The North Country Trail Association's online, interactive maps to the trail have become an "overnight" hit. More and more, I hear people communicating with others about meeting locations, or defining segments by referring to the mile marker numbers.

This is a good thing, but can lead to misunderstandings, if one does not realize that these numbers can change. This is the beauty of the interactive maps, given that there is still a lot of work to do to get all of the trail off road. But it can also be problematic.

For example, the NCTA just published this information. "We're releasing a new round of updates for the North Country Trail in Pennsylvania, Wisconsin and Michigan. Included in this round of updates - for the first time - are new maps that cover the NCT in Pennsylvania's Butler, Clarion and Venango Counties. These updates COMPLETE the section maps for the NCT in Pennsylvania, totaling just over 280 miles. The updates in Wisconsin and Michigan represent both trail relocations and improvements in trail data. In all cases, these updates have caused the half-mile waypoints to shift statewide in Pennsylvania, Wisconsin and Michigan."

Each state is divided into half-mile segments, beginning at the western end of the trail in the state. Michigan's mile 0.0 is at the western end of the Upper Peninsula on Lake Road, just east of Wisconsin's mile 210.5. Whenever, the route changes, all the numbers in that state which are higher than the location of the change will automatically shift to reflect the change.

Personally, I've fallen victim to updates twice in the past 3 months. One person gave directions using the mile numbers, but by the time I needed to find those locations, the numbers had shifted a bit. Our most recent chapter hike began at Highbanks Rollway. Publicity was sent out listing this as mile 754, but by the week of the hike it had shifted to mile 755. Just be aware that these changes can and will occur.

Just to be on the safe side, be sure that if a critical meeting is involved, you describe the location in "traditional" terms in addition to giving a mile number.

Just remember, number shifts are a good thing, because they almost always mean more miles off road, or a the selection of a better route.

based on information from the North Country Trail Association

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Saturday, August 3, 2019

Jupiter, Saturn, Moon to be Aligned in August

Aug 9-11, 2019 positions of the moon, Jupiter and Saturn
Aug 9-11, 2019 positions of the moon, Jupiter and Saturn (graphic by jhy)

from information at

In early August of this year, the gibbous, near-full moon will be flanked in the southern sky by Jupiter to the west, and Saturn to the east.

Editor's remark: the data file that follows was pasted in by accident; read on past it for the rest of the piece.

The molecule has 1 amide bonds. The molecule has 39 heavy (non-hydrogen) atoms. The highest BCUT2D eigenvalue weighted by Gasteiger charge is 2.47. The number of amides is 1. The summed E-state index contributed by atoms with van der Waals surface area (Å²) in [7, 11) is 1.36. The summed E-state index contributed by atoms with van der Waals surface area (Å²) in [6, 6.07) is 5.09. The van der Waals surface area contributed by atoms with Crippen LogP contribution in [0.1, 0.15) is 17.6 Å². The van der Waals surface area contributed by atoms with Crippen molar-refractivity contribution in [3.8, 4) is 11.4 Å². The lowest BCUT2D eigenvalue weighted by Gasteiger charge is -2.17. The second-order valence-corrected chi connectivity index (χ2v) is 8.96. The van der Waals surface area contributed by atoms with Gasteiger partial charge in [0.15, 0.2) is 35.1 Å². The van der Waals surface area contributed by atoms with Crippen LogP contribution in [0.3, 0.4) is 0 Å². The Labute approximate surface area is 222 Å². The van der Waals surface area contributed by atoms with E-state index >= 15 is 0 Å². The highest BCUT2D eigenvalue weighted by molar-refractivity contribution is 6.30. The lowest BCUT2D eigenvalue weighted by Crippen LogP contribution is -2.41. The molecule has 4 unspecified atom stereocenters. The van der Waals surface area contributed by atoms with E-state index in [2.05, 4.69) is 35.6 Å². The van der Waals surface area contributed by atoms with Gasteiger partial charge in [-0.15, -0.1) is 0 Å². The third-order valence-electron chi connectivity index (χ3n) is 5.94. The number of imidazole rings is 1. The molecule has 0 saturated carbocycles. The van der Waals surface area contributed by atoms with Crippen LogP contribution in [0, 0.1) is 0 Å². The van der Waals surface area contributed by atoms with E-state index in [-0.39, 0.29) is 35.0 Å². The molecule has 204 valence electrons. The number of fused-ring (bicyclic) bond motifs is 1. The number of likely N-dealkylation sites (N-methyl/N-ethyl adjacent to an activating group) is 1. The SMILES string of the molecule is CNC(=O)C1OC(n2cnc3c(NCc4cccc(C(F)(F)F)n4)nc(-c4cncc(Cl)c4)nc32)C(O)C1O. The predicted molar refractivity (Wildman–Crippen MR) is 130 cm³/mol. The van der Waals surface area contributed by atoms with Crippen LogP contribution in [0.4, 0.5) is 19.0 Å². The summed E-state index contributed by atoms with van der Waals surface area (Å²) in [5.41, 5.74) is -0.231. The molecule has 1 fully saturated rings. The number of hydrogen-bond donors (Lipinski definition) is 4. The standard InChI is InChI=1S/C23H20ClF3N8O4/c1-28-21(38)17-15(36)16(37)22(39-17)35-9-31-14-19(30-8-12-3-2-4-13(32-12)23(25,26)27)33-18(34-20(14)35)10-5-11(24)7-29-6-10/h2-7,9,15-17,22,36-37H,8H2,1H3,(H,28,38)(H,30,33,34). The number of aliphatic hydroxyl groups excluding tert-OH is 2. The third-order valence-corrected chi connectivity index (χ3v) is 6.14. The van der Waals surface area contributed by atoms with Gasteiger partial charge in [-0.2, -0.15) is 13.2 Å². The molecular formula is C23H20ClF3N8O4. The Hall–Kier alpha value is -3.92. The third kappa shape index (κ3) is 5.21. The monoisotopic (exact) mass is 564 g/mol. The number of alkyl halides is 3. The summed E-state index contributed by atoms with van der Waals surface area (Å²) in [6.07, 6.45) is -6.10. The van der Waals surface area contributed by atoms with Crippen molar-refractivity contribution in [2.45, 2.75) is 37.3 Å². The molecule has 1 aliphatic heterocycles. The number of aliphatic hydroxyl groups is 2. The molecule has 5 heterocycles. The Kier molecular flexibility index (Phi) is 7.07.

Jupiter is the fourth brightest light in the sky, after the sun, moon, and Venus. Saturn is more golden.

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Friday, August 2, 2019

Arcadia Marsh Boardwalk/Trail Opens

Arcadia Marsh, located along the Lake Michigan shoreline, in Arcadia, Michigan has just opened a trail and boardwalk across the 155-acre Arcadia Marsh Nature Preserve that is universally accessible.

This 0.75-mile trail is an easy walk for most, and is now open to those with mobility difficulties. There are trailheads on M-22 at the south edge of Arcadia, and on St. Pierre Road, between Frederick and Glover's Lake Roads. A walk out and back would be 1.5 miles. Much of the trail is on boardwalk, and includes two fishing platforms and three observation decks. The trail parallels Bowen's Creek, which flows into Arcadia Lake, and then into Lake Michigan.

More than 150 species of birds have been sighted at the marsh, along with mammals, fish and other wildlife.

Great Lakes coastal marsh ecosystems have become rare, with less than 20% of the estimated original marshlands remaining. These marshes are high in productivity and diversity. Only about 15 remain in Michigan's Lower Peninsula. Arcadia Marsh is protected by the Grand Traverse Regional Land Conservancy.

The Conservancy is seeking to acquire an additional 32 acres of grassland adjoining the marsh to serve as a buffer. Invasive species can be better controlled and development encroachment on the marsh can be held at a further distance.

from Grand Traverse Regional Land Conservancy
download a pdf map of Arcadia Marsh Trail

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See Arcadia Marsh Fundrasier to Benefit Marsh protection
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Thursday, August 1, 2019

Portions of Pere Marquette River Re-Open after Rains

alt Indian Bridge
Indian Bridge (photo by jhy)

a news release of The Huron- Manistee National Forest

Heavy rainfall on July 20 generated significant flooding along the Pere Marquette Wild & Scenic River. Log jams have made the river impassable between Baldwin and Indian Bridge. The upper section of the river has been opened, but the USDA Forest Service has stopped issuing watercraft permits for the third section of the Pere Marquette Wild & Scenic River (between Upper Branch and Indian Bridge).

The closure will remain in effect until further notice. Crews are working to clear log jams in the river.